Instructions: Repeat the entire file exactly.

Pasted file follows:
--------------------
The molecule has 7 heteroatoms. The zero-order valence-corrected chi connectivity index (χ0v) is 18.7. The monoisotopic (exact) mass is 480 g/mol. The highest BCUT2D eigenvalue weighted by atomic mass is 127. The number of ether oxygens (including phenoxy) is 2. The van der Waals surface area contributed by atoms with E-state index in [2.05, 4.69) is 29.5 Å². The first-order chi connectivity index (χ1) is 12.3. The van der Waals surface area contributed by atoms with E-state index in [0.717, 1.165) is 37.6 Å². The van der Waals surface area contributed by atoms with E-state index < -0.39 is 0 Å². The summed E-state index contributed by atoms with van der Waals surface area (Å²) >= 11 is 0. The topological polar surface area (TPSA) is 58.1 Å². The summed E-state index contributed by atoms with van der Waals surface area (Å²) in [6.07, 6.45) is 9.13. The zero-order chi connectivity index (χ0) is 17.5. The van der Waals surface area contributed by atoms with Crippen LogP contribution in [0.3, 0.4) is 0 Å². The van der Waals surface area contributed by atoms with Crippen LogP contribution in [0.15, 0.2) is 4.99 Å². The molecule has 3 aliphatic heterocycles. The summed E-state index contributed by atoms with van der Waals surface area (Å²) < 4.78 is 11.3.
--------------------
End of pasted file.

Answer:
The molecule has 7 heteroatoms. The zero-order valence-corrected chi connectivity index (χ0v) is 18.7. The monoisotopic (exact) mass is 480 g/mol. The highest BCUT2D eigenvalue weighted by atomic mass is 127. The number of ether oxygens (including phenoxy) is 2. The van der Waals surface area contributed by atoms with E-state index in [2.05, 4.69) is 29.5 Å². The first-order chi connectivity index (χ1) is 12.3. The van der Waals surface area contributed by atoms with E-state index in [0.717, 1.165) is 37.6 Å². The van der Waals surface area contributed by atoms with E-state index < -0.39 is 0 Å². The summed E-state index contributed by atoms with van der Waals surface area (Å²) >= 11 is 0. The topological polar surface area (TPSA) is 58.1 Å². The summed E-state index contributed by atoms with van der Waals surface area (Å²) in [6.07, 6.45) is 9.13. The zero-order chi connectivity index (χ0) is 17.5. The van der Waals surface area contributed by atoms with Crippen LogP contribution in [0.3, 0.4) is 0 Å². The van der Waals surface area contributed by atoms with Crippen LogP contribution in [0.15, 0.2) is 4.99 Å². The molecule has 3 aliphatic heterocycles. The summed E-state index contributed by atoms with van der Waals surface area (Å²) < 4.78 is 11.3.